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UMKC Will Build State-Of-The-Art Computer Science Facility To Keep Up With Enrollment

Elle Moxley
KCUR 89.3
Mayor Sly James encourages UMKC senior Imon Stevenson, a computer science major, to stay in Kansas City after graduation. James also encouraged Stevenson to become a mentor to other women of color interested in pursuing technology degrees.

The School of Computing and Engineering at the University of Missouri-Kansas City is getting a high-tech $32 million facility to help students compete in a global economy.

The University of Missouri Board of Curators approved construction of the computer science building, which will be adjacent to Flarsheim Hall, earlier this month. It will be built with a combination of state funds and private donations, including a $6 million gift from the Sunderland Foundation.

Interim Chancellor Barbara Bichelmeyer says the new building will provide faculty research space and additional classrooms for a program that has doubled in size in the last decade.

“This building will be a community resource,” Bichelmeyer said at a news conference Friday. “These high tech capabilities will be available to professionals from our world-class engineering and technology companies in Kansas to leading edge startups and fledgling entrepreneurs.”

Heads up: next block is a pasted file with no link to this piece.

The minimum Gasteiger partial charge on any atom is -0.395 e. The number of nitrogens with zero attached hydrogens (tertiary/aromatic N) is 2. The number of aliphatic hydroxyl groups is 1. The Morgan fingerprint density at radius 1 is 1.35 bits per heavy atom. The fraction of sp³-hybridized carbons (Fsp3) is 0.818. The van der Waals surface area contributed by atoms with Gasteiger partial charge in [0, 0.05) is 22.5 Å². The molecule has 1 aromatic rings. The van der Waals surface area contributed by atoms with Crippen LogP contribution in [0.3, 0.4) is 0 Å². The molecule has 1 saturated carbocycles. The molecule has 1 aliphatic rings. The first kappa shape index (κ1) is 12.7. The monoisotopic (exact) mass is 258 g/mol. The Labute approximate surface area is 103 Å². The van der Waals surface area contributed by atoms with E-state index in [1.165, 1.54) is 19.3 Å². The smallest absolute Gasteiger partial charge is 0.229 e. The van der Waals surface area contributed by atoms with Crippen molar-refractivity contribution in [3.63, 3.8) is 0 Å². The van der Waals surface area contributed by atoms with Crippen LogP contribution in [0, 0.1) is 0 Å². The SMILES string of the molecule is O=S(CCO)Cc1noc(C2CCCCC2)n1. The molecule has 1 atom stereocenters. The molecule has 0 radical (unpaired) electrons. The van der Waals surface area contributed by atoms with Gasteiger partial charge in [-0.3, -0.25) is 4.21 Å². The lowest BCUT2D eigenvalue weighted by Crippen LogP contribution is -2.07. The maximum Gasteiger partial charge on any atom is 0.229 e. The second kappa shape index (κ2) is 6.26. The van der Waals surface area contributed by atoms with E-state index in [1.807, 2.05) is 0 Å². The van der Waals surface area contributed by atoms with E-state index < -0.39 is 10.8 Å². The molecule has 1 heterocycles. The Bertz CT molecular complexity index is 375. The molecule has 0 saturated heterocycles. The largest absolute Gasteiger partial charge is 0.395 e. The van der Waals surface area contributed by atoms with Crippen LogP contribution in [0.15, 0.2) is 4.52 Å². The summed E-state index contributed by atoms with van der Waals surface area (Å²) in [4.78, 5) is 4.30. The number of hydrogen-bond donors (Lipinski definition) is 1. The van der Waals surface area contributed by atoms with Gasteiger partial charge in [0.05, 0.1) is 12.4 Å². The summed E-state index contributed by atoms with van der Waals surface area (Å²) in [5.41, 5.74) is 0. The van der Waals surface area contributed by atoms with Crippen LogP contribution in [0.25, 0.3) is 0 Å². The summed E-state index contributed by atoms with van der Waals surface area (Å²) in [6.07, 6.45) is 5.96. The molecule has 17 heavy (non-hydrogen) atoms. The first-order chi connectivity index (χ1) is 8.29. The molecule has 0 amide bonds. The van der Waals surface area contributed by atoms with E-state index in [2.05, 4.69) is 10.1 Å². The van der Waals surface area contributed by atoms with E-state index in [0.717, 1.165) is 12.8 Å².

Bichelmeyer says having a state-of-the-art computer science facility will help UMKC attract more students like Imon Stevenson, a senior who has already worked for DST Systems for more than a year.

“I have to admit, I’m a little jealous of all the future UMKC students who are now in middle and high school who will be able to make this new building their educational playground,” Stevenson said.

Kansas City Mayor Sly James told Stevenson she should come back to UMKC to take advantage of the new building and encourage other students to pursue careers in computer science.

“I am sure that when all those other students are coming in and benefiting from this new facility and all the things it has to offer, that they would love to see a young, brilliant woman of color tutoring, mentoring, working with other young women, particularly women of color, who are so vastly underrepresented in this field,” James said.

He offered to call one of the real estate agents he knows.

Business leaders say the new computer science building will create a pipeline for science and technology leadership, spurring economic development. About 80 percent of UMKC graduates stay in Kansas City after graduation. 

KCUR is licensed to the University of Missouri Board of Curators and is an editorially independent community service of the University of Missouri-Kansas City.

Elle Moxley covers education for KCUR. You can reach her on Twitter @ellemoxley.

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